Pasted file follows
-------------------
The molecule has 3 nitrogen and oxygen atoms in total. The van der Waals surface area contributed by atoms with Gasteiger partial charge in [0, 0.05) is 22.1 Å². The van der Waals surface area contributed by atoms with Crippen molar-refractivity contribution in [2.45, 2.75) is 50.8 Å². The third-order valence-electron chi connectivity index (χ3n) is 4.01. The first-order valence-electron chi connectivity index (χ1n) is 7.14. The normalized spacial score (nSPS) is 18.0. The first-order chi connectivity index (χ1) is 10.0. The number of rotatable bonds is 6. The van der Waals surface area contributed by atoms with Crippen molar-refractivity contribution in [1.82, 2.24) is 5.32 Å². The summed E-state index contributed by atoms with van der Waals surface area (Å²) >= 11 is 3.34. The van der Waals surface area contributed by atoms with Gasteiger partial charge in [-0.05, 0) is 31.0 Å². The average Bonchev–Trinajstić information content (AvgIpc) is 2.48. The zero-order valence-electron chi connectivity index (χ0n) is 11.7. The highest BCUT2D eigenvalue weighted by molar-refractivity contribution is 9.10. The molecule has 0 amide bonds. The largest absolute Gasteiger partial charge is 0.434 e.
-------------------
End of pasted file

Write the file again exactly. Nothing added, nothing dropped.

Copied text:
The molecule has 3 nitrogen and oxygen atoms in total. The van der Waals surface area contributed by atoms with Gasteiger partial charge in [0, 0.05) is 22.1 Å². The van der Waals surface area contributed by atoms with Crippen molar-refractivity contribution in [2.45, 2.75) is 50.8 Å². The third-order valence-electron chi connectivity index (χ3n) is 4.01. The first-order valence-electron chi connectivity index (χ1n) is 7.14. The normalized spacial score (nSPS) is 18.0. The first-order chi connectivity index (χ1) is 10.0. The number of rotatable bonds is 6. The van der Waals surface area contributed by atoms with Crippen molar-refractivity contribution in [1.82, 2.24) is 5.32 Å². The summed E-state index contributed by atoms with van der Waals surface area (Å²) >= 11 is 3.34. The van der Waals surface area contributed by atoms with Gasteiger partial charge in [-0.05, 0) is 31.0 Å². The average Bonchev–Trinajstić information content (AvgIpc) is 2.48. The zero-order valence-electron chi connectivity index (χ0n) is 11.7. The highest BCUT2D eigenvalue weighted by molar-refractivity contribution is 9.10. The molecule has 0 amide bonds. The largest absolute Gasteiger partial charge is 0.434 e.